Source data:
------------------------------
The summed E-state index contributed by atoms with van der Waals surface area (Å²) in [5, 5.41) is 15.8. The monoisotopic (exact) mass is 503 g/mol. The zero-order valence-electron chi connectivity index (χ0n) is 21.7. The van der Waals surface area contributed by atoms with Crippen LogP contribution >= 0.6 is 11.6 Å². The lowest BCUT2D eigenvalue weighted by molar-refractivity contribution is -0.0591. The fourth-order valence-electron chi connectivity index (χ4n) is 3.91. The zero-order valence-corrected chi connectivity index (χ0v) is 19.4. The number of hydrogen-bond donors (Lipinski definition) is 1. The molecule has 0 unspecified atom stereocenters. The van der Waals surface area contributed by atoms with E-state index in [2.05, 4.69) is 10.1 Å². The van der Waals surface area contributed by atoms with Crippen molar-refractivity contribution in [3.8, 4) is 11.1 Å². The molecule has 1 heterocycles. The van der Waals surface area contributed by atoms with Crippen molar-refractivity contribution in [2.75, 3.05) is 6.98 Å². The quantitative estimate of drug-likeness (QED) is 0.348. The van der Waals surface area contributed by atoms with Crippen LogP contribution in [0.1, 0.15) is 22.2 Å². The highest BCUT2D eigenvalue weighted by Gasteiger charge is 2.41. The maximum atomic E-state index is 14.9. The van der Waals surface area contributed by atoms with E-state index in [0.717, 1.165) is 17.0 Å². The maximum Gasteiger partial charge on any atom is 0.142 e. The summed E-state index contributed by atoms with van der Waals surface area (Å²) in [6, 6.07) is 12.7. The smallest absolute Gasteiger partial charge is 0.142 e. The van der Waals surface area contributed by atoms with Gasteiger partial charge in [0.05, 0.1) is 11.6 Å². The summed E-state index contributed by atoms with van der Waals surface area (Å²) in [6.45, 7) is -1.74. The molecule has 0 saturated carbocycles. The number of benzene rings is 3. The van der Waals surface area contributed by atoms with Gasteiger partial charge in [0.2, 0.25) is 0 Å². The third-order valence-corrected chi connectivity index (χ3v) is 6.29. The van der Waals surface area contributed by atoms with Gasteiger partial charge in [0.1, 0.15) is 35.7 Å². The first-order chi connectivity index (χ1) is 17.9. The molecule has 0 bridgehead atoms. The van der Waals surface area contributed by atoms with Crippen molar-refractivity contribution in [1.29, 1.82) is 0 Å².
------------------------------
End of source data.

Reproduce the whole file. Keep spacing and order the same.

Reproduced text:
The summed E-state index contributed by atoms with van der Waals surface area (Å²) in [5, 5.41) is 15.8. The monoisotopic (exact) mass is 503 g/mol. The zero-order valence-electron chi connectivity index (χ0n) is 21.7. The van der Waals surface area contributed by atoms with Crippen LogP contribution >= 0.6 is 11.6 Å². The lowest BCUT2D eigenvalue weighted by molar-refractivity contribution is -0.0591. The fourth-order valence-electron chi connectivity index (χ4n) is 3.91. The zero-order valence-corrected chi connectivity index (χ0v) is 19.4. The number of hydrogen-bond donors (Lipinski definition) is 1. The molecule has 0 unspecified atom stereocenters. The van der Waals surface area contributed by atoms with E-state index in [2.05, 4.69) is 10.1 Å². The van der Waals surface area contributed by atoms with Crippen molar-refractivity contribution in [3.8, 4) is 11.1 Å². The molecule has 1 heterocycles. The van der Waals surface area contributed by atoms with Crippen molar-refractivity contribution in [2.75, 3.05) is 6.98 Å². The quantitative estimate of drug-likeness (QED) is 0.348. The van der Waals surface area contributed by atoms with Crippen LogP contribution in [0.1, 0.15) is 22.2 Å². The highest BCUT2D eigenvalue weighted by Gasteiger charge is 2.41. The maximum atomic E-state index is 14.9. The van der Waals surface area contributed by atoms with E-state index in [0.717, 1.165) is 17.0 Å². The maximum Gasteiger partial charge on any atom is 0.142 e. The summed E-state index contributed by atoms with van der Waals surface area (Å²) in [6, 6.07) is 12.7. The smallest absolute Gasteiger partial charge is 0.142 e. The van der Waals surface area contributed by atoms with Gasteiger partial charge in [0.05, 0.1) is 11.6 Å². The summed E-state index contributed by atoms with van der Waals surface area (Å²) in [6.45, 7) is -1.74. The molecule has 0 saturated carbocycles. The number of benzene rings is 3. The van der Waals surface area contributed by atoms with Gasteiger partial charge in [0.2, 0.25) is 0 Å². The third-order valence-corrected chi connectivity index (χ3v) is 6.29. The van der Waals surface area contributed by atoms with Gasteiger partial charge in [0.1, 0.15) is 35.7 Å². The first-order chi connectivity index (χ1) is 17.9. The molecule has 0 bridgehead atoms. The van der Waals surface area contributed by atoms with Crippen molar-refractivity contribution in [1.29, 1.82) is 0 Å².